The action is the dialogue.
The second Poetic Justice begins, its director riffs on what mainstream, largely white audiences expect out of a romantic drama, before immediately segueing into what mainstream, largely white audiences expect out of a John Singleton picture. It's an opening sequence that's as harrowing and virtuosic as anything in Boyz n the Hood, and it has storytelling value beyond its meta commentary, but the film then shifts into its true mode, that of a languorous road movie in which relationships ebb…
Years removed from Don Jon's release, I still get such a high from its first act: the onscreen fantasy of casting yourself as a romantic lead opposite Scarlett Johansson is perfectly matched by the behind-the-scenes fantasy of a first-time director being gifted unlimited freedom to put whatever he wants into thousands of theaters, executed with a blast of uproarious comedy and nonstop style. That the rest of the film fails to maintain that energy is almost a given, but it…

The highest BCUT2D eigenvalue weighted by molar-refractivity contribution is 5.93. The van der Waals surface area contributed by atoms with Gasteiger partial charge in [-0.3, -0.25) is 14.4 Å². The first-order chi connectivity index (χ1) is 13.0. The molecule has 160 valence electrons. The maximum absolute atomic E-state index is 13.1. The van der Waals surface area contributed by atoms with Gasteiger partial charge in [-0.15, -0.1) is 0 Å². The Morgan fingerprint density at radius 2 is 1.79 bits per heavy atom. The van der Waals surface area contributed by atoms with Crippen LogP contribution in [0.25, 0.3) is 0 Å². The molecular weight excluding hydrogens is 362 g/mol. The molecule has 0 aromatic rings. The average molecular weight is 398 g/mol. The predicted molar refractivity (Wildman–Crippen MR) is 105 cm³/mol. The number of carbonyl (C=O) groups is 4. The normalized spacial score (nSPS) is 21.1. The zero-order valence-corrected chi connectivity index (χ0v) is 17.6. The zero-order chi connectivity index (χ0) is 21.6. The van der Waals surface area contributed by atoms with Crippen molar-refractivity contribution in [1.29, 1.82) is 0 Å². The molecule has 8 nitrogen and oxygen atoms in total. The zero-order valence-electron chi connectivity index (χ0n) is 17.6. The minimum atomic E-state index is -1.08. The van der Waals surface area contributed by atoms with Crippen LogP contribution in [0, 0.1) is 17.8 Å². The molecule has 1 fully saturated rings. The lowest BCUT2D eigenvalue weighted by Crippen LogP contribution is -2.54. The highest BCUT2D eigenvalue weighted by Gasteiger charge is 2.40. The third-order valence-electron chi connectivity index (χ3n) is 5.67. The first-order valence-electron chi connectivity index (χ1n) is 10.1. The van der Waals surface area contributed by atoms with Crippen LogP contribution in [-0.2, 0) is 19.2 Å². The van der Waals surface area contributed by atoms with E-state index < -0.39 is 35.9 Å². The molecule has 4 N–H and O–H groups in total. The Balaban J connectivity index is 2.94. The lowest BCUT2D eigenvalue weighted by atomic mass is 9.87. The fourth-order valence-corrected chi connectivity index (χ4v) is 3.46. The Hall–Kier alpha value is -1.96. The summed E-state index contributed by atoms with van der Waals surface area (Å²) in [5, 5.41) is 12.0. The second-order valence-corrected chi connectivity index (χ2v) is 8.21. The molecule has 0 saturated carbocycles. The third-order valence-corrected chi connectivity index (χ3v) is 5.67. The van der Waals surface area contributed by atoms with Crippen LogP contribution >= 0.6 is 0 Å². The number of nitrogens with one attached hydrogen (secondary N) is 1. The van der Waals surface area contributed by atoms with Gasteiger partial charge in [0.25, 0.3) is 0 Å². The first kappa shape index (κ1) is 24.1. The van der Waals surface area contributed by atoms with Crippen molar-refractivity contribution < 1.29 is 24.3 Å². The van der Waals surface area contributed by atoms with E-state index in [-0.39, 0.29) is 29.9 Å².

UPDATE/JANUARY 16, 2020: I was 20 years old when I posted this review. Since then, I've learned a lot more about cinema, made a few films myself, and aged seven years. I would not write a review like this today, though I must admit that I still find this one amusing. Carry on!
To say that Holy Motors has been praised would be the understatement of the century. It has been discussed and interpreted more than probably any other…